This was Passion Pit’s first stop in Las Vegas, and they gave it up playing a full setlist: Better Things, The Reeling, Moth’s Wings, To Kingdom Come, Swimming in the Flood, Let Your Love Grow Tall, Fold in your Hands, Smile Upon Me, and Little Secrets. Passion Pit graciously returned onstage, playing a little hoe-down to pass the time, while fans chanted “Sleepyhead! Sleepyhead!” In the middle of Eyes as Candles, the beat was dropped and the melody was carried along by the singing audience. Then Passion Pit treated us to a beautiful cover of The Cranberries Dreams before ending the night with Sleepyhead.

Although getting through the two hours leading up to Passion Pit was tedious at times, it was well worth it. Their show was nothing short of my expectations. I found their live sound even better than their recording, just for the rawness of the synthesizers and vocals. Be sure to check out my videos below, I caught some great footage for all three bands. Maybe next time they come to town, you will be sure to get a ticket.

Part I: We Are Barbarians, Mister Heavenly, Passion Pit, Make Light

Part II: Passion Pit, The Reeling, Little Secrets, Sleepyhead

For some close-up photographs, check out the album on Las Vegas Weekly.

Saturday, December 4, 2010

Adam Carolla: A Christmas Carolla Show

For the second time in thrity days, The House of Blues became The House of Comedy, tonight welcoming Adam Carolla: A Christmas Carolla Show. When you think of Adam Carolla, where do you start? The Man Show, Loveline, Crank Yankers, The Adam Carolla Show? Over the years, America has become quite familiar to his jokes and antics, and I couldn’t wait to see him live.

Adam Carolla came on-stage right on time with no opening act. Wasting no time at all, he started poking fun at the audience, specifically the cowboys that were in town for the National Finals Rodeo (NFR). Once he got on track, Carolla flipped through a slideshow as he told his jokes, each picture emphasized the ridiculous nature of whatever topic he was attacking. One of segments titled “Why I hate L.A.” included many freeway clearance signs, reading 15’0”, 14’11”, 15’1”, and also included the infamous Mexican family crossing sign. These pictures combined with his crisp, straight-up delivery kept the crowd in stitches.
Carolla took a few breaks during the performance, while he played some of his infamous video sketches. These included the classic “Drunken Pilots” from The Man Show, and the ludacris animated short featuring Byran Cranston, “Gay-Eye.” Adam also played some clips from Crank Yankers, commenting that all calls were recorded from our city, because the are “no laws in Las Vegas.”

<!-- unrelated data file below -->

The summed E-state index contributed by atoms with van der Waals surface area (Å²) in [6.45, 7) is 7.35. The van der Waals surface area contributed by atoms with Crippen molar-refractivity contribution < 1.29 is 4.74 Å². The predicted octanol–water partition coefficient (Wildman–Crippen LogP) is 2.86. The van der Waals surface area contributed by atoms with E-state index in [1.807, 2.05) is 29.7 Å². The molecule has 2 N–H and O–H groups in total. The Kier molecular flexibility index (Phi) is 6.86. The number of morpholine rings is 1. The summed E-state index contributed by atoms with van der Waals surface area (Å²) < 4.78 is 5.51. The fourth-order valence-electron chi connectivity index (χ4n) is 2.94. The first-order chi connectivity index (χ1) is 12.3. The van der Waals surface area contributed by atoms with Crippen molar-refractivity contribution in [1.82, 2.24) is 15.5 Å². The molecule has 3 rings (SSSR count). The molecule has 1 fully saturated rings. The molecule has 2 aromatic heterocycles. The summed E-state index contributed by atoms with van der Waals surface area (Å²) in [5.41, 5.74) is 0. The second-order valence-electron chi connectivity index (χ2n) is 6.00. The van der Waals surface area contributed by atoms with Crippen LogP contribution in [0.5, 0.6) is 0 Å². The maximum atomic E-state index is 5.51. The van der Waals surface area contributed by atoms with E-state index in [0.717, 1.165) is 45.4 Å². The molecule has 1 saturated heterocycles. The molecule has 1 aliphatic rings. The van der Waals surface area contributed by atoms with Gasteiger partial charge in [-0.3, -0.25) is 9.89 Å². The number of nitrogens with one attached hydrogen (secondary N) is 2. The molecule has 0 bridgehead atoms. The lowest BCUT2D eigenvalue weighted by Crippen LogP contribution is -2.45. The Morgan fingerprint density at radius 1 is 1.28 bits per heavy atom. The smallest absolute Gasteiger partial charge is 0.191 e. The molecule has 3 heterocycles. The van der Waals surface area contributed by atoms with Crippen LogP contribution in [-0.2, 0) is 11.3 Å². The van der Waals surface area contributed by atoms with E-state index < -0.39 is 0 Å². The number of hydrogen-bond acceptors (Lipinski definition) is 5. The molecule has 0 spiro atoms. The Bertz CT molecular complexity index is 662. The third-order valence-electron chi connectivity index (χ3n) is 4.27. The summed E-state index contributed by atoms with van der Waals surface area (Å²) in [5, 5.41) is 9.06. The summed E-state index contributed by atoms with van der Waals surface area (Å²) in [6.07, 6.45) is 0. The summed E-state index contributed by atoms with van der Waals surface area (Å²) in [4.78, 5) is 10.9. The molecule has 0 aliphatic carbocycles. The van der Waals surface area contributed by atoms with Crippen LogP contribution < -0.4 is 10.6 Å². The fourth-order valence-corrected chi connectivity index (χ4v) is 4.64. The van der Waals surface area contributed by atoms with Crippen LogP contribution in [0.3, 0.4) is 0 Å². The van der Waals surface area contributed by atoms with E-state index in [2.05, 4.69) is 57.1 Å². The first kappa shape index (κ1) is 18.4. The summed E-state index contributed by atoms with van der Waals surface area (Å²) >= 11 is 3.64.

Nothing was off the table, he delivered quick offhand style and unpredictable comments that kept him fresh and interesting. Carolla closed his act by making fun of himself while proving a valid point. As he recommended each of us should follow our aspirations, he depicted the slow painful journey with a slideshow of his financial earnings. Through his twenties, Adam only cleared $20,000 once before he was thirty, several years were $0. "I'm not here to tell you what to do... I'm telling you to start it!"

Adam Carolla put on a great well-rounded comedy act. He included past and present skits, non-stop laughter, and many fiery rants that even made him stop and chuckle. While I have always appreciated Adam's contribution to comedy in the last decade, I wouldn't have considered myself a fan until seeing him live. Since the show, I have enjoyed many Adam Carolla Show podcasts, and would suggest any comedy lover to give his show a listen.

Friday, December 3, 2010

Wu-Tang Clan

Announced only a couple weeks before the show, House of Blues welcomed Wu-Tang Clan with special guests HighDro and Goodmuzik101. The most enticing aspect to this impromptu show, Wu-Tang was to include all remaining members of the Clan except for the RZA, who is currently tied up in other projects. [GZA, Ghostface, Method Man, Masta Killa, Raekwon, U-God, and Inspectah Deck] Without hesitation, I got my tickets, knowing this was a rare chance to see one of raps most legendary crews together onstage.

Opening was local rapper HighDro who typically freestyles alongside a DJ, tonight welcomed local band Goldfish Don’t Bounce and a beat-boxer to back him. HighDro put on a crowd pleasing performance, moving the crowd towards the stage and setting the atmosphere. Goodmuzik101 followed shortly after, rapping through a short set, getting the audience hyped and ready for Wu-Tang.
Wu-Tang arrived on stage late to an anxious and welcoming audience. Wasting no time, Wu-Tang Clan came out blazing, starting off with some fan favorites: Bring Da Ruckus, Shame on a Nigga, Killa Beez, and Ain't Nuthing Ta Fuck Wit. In no time The House of Blues was a rowdy party, money was falling down from atop the stage, wafts of marijuana clouds floated through the air, while all the females shook their booties. Method Man even stepped off stage onto the hands of fans, as a semi crowd surf, spiting rhymes as he stood atop a pyramid of obliging fans.